“Data Driven Thinking” is written by members of the media community and contains fresh ideas on the digital revolution in media.
Today’s column is written by Dave Zinman, CEO of Infolinks.
When you buy display ads in an RTB environment, you’re targeting audience based on intent. Your assumption is that you’re reaching an audience while that intent is still fresh – that the message you’re so carefully placing along their path is relevant to them the moment they see it. Truth is, it’s probably not.
Nearly all impressions purchased through RTB are targeted based on past actions using cookies that are too old to reach shoppers in their “moment of truth,” and could even be days or weeks old. Only a very small percentage of the more than 10 billion impressions per day available via RTB are based on real-time interests and intent. As an example, shoppers may read an article about home decorating trends, visit the Pottery Barn site, and then spend some time on HGTV.com. We can assume that these people are about to either decorate or renovate a home.
However, despite sophisticated targeting systems, advertisements purchased through RTB usually don’t reach that consumer until they’ve moved on to another task. If they’ve returned to work-related searching or moved on to buying movie tickets, their interests have changed and the ad for curtains being served to them no longer resonates. Simply put, they aren’t in the mood.
In an even worse scenario, they may have been searching for a particular rug or chandelier during that session – which may been have a week ago – and have since purchased one or the other and moved on. So the ads they’re seeing for rugs and chandeliers are completely moot right now. (I can honestly tell you that I’ve had a pair of running shoes follow me around the web for weeks. Long after I’d purchased a pair offline, a pair I’d viewed from a certain online retailer appeared on nearly every site I visited.)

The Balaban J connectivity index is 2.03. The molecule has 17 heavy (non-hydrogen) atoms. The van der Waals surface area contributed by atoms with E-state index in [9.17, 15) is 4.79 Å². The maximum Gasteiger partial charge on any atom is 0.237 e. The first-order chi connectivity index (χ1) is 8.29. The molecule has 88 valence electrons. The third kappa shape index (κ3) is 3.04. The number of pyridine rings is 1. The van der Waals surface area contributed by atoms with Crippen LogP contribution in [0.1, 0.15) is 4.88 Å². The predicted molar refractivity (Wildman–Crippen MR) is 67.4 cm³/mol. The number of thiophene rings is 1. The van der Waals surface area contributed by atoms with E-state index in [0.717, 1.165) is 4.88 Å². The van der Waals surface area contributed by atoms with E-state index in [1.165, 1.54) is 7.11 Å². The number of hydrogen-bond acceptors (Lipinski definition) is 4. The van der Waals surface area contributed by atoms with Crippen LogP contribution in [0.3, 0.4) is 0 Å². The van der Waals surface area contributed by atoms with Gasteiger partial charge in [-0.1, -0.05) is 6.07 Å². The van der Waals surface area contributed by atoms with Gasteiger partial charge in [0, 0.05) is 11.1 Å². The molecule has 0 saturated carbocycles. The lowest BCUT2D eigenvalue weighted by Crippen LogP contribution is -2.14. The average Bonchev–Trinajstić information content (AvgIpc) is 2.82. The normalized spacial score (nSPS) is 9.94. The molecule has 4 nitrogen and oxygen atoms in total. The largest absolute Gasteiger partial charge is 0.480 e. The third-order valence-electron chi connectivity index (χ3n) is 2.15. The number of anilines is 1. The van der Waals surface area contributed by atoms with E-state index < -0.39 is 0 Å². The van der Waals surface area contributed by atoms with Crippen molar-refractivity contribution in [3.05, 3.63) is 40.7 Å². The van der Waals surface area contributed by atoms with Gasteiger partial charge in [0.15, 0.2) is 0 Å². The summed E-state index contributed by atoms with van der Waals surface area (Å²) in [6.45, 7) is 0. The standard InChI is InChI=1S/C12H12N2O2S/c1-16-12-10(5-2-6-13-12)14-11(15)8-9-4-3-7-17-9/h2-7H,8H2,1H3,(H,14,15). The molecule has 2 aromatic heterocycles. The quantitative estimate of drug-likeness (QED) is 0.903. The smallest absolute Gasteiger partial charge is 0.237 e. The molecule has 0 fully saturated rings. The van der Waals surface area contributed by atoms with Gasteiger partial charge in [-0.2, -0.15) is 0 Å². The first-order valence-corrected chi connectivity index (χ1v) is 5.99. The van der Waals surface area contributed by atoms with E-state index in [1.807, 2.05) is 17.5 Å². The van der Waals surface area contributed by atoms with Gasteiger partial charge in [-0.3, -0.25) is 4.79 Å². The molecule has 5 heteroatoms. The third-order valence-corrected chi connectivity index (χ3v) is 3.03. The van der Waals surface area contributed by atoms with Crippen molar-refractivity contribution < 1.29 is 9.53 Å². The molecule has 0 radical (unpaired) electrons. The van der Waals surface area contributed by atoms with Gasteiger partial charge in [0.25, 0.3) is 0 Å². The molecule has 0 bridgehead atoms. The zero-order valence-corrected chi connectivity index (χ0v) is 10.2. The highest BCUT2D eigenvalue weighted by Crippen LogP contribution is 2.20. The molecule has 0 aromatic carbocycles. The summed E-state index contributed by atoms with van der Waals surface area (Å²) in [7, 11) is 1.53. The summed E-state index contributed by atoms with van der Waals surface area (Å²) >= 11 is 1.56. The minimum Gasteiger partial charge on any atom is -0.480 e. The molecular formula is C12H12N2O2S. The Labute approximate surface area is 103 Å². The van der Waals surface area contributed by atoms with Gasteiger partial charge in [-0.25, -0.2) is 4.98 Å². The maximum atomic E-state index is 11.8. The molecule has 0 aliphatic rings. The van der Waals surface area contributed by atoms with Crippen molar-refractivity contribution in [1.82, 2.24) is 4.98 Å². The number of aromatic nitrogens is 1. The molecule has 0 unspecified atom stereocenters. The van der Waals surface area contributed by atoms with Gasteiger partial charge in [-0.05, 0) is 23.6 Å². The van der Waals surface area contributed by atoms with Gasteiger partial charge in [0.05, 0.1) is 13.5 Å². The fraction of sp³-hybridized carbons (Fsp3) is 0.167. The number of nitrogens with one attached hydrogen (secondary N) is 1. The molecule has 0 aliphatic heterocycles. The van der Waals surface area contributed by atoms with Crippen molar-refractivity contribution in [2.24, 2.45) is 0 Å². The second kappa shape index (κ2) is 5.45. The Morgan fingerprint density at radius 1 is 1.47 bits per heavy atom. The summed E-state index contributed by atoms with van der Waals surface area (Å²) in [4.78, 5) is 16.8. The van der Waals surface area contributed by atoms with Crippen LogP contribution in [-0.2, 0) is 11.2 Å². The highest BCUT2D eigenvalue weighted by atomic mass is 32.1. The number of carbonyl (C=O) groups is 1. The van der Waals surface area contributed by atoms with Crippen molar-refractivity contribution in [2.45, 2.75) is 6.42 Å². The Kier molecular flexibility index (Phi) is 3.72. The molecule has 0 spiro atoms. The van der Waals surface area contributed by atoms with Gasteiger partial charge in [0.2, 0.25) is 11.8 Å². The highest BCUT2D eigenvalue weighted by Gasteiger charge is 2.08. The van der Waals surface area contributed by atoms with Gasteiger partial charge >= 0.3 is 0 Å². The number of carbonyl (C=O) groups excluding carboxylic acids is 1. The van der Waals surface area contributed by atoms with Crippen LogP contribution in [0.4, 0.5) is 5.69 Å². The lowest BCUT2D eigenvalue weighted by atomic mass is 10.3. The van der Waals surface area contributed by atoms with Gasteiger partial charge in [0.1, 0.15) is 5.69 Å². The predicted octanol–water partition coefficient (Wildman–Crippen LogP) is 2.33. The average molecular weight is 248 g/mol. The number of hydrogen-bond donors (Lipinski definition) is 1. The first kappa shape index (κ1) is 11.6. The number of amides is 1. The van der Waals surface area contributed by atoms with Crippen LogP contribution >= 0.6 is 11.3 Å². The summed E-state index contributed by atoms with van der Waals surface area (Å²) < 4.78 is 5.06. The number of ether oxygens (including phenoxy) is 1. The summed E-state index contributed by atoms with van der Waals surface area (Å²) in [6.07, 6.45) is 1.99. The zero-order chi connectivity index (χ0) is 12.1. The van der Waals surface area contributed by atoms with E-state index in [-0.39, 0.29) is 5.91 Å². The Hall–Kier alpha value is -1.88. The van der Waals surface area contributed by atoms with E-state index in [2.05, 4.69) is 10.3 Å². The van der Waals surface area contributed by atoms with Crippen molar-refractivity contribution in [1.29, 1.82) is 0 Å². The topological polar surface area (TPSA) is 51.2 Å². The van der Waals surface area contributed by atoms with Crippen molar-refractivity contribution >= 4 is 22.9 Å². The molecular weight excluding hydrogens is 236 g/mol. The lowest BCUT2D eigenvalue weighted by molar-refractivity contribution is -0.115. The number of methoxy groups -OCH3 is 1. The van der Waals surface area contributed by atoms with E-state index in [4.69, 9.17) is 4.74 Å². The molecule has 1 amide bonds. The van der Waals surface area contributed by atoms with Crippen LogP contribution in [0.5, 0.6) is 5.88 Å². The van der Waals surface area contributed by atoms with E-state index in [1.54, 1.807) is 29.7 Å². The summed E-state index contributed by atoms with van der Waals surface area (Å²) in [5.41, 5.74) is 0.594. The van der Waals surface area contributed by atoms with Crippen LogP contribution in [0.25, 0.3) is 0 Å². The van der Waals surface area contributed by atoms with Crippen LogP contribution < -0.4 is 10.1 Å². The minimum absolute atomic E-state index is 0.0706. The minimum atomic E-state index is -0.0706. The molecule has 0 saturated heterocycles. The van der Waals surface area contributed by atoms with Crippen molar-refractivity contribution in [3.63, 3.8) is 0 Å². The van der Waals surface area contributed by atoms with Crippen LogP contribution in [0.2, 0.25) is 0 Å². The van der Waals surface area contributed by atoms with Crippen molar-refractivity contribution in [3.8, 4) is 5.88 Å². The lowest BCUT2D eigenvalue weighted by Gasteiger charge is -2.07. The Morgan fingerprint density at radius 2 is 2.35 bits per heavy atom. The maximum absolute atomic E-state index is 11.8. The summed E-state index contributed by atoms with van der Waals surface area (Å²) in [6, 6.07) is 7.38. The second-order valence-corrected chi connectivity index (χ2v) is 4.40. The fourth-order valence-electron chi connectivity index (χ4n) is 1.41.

Although RTB leverages sophisticated technology, this method of targeting is seriously limited and puts display at a disadvantage when compared to search, which truly does target real time intent. If I type “lightweight running shoes” into Google or Bing, milliseconds later, I will have my choice of thousands of pages featuring the latest and greatest in athletic footwear, where to buy them, how much they cost, and articles recommending the best running paths, socks and water bottles.
Why can’t display behave the same way? The context of many sites provides enough real-time data to deliver real-time targeting. I recently read an article that said that online advertising was the only industry in the world to be satisfied with a .1% success rate. Is this the best we’ve got, really? We can improve engagement rates for display by facilitating real time targeting at a granular level.
Think about how search works. The user types in query, and they’re served with the content they’ve requested, along with ads that are highly relevant to that query. When people consume content online, the context often provides nearly as much information about their intent.
Search also makes real time decisions about whether to even serve ads or not based on whether there are relevant advertisements to show. Nearly half of all search results pages do not contain ads because the queries contain no commercial intent. Why do we serve up display ads on every page, regardless of whether the consumer has any commercial intent at that moment? Has it occurred to anyone that the relentless delivery of irrelevance enabled by our scalable ad targeting and delivery systems contributes to anemic response rates?
Until we can get relevant and granular with display targeting, I’m not sure we’re ever going to see a reversal in click-through and engagement rate declines. Speaking from my own perspective, if display ads consistently delivered what I wanted right now – like, in this moment, a whitepaper from an ad solutions provider that can target real-time context – I’d be clicking! I’m not suggesting that ad servers need to have psychic capabilities, but there’s enough data available to serve ads based upon the current desires and interests of consumers. Let’s use it to target ads not only accurately – but with immediacy.
Follow Dave Zinman (@davebehappy) and AdExchanger (@adexchanger) on Twitter.